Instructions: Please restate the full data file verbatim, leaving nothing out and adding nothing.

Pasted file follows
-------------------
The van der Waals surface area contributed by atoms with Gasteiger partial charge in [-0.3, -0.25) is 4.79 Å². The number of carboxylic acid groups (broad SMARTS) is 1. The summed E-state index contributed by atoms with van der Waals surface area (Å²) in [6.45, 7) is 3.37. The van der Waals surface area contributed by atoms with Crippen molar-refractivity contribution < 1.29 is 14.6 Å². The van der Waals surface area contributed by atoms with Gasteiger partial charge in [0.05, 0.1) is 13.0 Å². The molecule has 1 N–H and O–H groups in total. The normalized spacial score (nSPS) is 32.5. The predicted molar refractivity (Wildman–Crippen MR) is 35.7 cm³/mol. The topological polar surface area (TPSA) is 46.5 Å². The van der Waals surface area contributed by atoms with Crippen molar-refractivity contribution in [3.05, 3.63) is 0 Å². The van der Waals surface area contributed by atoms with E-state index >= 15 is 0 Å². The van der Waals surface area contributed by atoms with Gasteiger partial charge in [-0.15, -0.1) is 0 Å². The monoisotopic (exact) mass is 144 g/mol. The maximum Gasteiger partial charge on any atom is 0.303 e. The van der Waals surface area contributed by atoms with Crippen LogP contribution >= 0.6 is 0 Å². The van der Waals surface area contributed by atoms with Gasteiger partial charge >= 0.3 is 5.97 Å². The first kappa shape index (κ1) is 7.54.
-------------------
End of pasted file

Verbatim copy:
The van der Waals surface area contributed by atoms with Gasteiger partial charge in [-0.3, -0.25) is 4.79 Å². The number of carboxylic acid groups (broad SMARTS) is 1. The summed E-state index contributed by atoms with van der Waals surface area (Å²) in [6.45, 7) is 3.37. The van der Waals surface area contributed by atoms with Crippen molar-refractivity contribution < 1.29 is 14.6 Å². The van der Waals surface area contributed by atoms with Gasteiger partial charge in [0.05, 0.1) is 13.0 Å². The molecule has 1 N–H and O–H groups in total. The normalized spacial score (nSPS) is 32.5. The predicted molar refractivity (Wildman–Crippen MR) is 35.7 cm³/mol. The topological polar surface area (TPSA) is 46.5 Å². The van der Waals surface area contributed by atoms with Crippen molar-refractivity contribution in [3.05, 3.63) is 0 Å². The van der Waals surface area contributed by atoms with E-state index >= 15 is 0 Å². The van der Waals surface area contributed by atoms with Gasteiger partial charge in [-0.15, -0.1) is 0 Å². The monoisotopic (exact) mass is 144 g/mol. The maximum Gasteiger partial charge on any atom is 0.303 e. The van der Waals surface area contributed by atoms with Crippen LogP contribution >= 0.6 is 0 Å². The van der Waals surface area contributed by atoms with Gasteiger partial charge >= 0.3 is 5.97 Å². The first kappa shape index (κ1) is 7.54.